However, Ocado and other companies which have revolutionized the supply chain are making it possible for grocers to substantially reduce the costs involved with shipping online. By utilizing leading-edge technology, Ocado has dramatically reduced delivery fees, so that their average customer pays just $2 per order. As technology continues to shrink the financial barriers to entry, we expect the appeal of online grocery shopping will dramatically increase.
Make The First Time Special
According to Bain & Company, only 42% of shoppers using a delivery service for the first time report that it has saved them time. We’ve written before about the absolute importance of prioritizing convenience, and we know that Adimo’s shoppable marketing technology makes ordering groceries a breeze. This is crucial for retailers, as statistics show that 75% of online grocery buyers say they continue to use the first retailer they bought from. If you aren’t offering an easily navigable platform with quick checkouts, you’ll be left in the dust.
What’s Working Now
One thing that online grocery shopping has been amazing at is product replenishment. Once a shopper knows what they want, and when they want it, buying online becomes incredibly convenient. A recent McKinsey survey found that 32% of all online subscription services were replenishment-oriented. Consumers who need things like diapers and razorblades are already gravitating towards hassle-free services like Dollar Shave Club. Brands that offer both savings and convenience, such as Amazon Subscribe & Save and Instacart are showing the world that buying staples like oatmeal, coffee, and pasta is easier online.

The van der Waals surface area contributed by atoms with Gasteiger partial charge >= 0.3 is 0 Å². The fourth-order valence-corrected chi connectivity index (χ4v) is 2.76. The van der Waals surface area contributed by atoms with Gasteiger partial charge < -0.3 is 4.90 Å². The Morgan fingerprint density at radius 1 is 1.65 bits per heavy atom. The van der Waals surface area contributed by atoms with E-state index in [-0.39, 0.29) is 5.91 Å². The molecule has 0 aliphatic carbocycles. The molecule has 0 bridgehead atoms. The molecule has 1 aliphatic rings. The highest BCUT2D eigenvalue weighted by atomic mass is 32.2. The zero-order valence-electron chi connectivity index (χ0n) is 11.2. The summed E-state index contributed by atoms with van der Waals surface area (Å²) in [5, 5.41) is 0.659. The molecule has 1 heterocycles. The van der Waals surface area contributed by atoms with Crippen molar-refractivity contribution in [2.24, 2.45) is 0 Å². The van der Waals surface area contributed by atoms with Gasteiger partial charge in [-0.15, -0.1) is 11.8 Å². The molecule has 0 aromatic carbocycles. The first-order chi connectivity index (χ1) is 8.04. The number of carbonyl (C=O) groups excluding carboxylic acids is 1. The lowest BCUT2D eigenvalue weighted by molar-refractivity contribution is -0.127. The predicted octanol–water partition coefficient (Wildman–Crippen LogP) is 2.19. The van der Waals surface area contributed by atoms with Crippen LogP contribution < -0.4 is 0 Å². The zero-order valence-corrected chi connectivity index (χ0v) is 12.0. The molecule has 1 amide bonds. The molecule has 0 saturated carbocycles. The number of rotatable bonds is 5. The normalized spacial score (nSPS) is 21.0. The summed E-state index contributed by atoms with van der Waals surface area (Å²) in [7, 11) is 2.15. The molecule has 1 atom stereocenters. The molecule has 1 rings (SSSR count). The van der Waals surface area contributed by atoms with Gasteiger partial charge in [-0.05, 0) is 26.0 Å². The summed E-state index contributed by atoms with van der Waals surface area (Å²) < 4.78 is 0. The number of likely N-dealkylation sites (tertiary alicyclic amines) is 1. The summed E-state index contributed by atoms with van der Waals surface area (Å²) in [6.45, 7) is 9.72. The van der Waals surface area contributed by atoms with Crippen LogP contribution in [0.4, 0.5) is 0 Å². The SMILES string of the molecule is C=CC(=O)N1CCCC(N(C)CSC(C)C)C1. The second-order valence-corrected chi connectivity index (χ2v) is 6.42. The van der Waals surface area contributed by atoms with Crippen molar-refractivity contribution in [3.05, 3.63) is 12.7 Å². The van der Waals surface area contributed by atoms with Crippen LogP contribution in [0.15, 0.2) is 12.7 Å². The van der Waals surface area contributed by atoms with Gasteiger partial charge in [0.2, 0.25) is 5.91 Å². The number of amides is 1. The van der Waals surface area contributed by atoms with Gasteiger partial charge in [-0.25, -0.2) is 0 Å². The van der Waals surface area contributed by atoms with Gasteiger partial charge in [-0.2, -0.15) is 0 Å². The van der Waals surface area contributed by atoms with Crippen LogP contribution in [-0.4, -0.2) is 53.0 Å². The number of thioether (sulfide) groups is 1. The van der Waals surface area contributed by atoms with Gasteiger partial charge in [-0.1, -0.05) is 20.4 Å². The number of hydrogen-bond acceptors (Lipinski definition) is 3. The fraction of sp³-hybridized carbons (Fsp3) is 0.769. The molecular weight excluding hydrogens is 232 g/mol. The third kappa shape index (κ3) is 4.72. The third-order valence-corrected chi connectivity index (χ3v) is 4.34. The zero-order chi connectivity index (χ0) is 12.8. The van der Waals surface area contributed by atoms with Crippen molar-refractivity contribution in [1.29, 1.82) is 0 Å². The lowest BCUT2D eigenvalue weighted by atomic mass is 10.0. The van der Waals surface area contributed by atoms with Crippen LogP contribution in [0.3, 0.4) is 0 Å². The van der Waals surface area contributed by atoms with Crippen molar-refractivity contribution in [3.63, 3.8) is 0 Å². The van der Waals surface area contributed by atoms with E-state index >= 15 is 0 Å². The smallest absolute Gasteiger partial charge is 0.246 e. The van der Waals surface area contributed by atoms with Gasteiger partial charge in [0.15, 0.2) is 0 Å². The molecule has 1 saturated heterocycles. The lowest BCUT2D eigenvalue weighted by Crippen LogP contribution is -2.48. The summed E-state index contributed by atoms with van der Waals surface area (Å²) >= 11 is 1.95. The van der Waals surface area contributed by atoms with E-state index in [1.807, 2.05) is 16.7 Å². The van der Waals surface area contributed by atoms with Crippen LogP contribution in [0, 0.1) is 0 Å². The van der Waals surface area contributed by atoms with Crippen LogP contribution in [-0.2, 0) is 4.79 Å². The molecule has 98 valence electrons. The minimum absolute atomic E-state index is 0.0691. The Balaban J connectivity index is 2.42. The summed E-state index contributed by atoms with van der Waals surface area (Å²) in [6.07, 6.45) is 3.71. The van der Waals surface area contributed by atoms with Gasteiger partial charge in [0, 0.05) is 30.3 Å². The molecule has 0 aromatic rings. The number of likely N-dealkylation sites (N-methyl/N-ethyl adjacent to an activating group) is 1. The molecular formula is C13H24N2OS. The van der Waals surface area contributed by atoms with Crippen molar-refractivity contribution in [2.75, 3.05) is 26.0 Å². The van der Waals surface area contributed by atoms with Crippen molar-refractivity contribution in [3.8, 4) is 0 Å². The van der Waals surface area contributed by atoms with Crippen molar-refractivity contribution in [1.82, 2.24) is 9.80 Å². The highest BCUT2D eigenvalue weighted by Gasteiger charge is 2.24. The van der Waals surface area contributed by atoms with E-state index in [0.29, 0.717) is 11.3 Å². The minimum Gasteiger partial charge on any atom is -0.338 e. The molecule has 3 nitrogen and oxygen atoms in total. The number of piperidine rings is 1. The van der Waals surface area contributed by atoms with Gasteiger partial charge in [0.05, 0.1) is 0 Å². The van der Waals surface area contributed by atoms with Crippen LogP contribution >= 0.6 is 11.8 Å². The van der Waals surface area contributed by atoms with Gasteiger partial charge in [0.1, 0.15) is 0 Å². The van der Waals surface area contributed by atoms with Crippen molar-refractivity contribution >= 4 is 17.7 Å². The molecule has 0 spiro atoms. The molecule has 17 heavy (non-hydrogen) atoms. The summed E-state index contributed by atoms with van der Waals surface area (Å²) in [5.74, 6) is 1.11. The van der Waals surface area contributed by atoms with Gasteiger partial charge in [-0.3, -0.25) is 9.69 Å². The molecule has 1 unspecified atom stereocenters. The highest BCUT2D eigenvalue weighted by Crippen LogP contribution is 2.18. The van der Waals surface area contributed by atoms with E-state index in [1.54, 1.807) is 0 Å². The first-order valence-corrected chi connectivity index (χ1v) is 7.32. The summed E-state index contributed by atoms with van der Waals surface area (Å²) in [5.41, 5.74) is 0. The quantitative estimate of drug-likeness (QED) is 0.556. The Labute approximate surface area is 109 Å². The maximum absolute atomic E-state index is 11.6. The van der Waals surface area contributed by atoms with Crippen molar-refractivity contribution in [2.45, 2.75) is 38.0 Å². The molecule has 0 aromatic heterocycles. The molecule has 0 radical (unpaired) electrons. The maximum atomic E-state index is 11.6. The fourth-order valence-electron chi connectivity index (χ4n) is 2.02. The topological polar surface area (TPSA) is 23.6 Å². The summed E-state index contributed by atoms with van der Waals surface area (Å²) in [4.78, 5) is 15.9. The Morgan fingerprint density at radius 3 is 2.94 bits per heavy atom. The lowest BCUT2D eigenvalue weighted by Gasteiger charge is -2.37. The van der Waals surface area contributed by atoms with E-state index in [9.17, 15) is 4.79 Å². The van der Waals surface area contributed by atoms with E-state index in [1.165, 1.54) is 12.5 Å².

Acquiring a huge share of the total market is the goal of every player in the online grocery game. Once enough people are ordering online, the costs of logistics will begin to make sense, and the profits will roll in. According to the founder of Peapod, “in a perfect world, we’d be like a mailman, going down the street, delivering at every home.” Despite 30 years of experience in the industry, the company is currently profitable in a handful of markets, all of which are densely populated urban centers.
But as logistics evolve, deliveries become cheaper, and customers become more comfortable buying online, momentum for online grocery sales will build exponentially. And since 3 of every 4 shoppers are loyal to the first website they’ve used, making sure that you are an attractive option now will be crucial to future success. As Vince Tibone, an analyst at Green Street Advisors notes, “over time, advances in technology and delivery will gain traction. Grocery stores need to evolve.” We couldn’t agree more.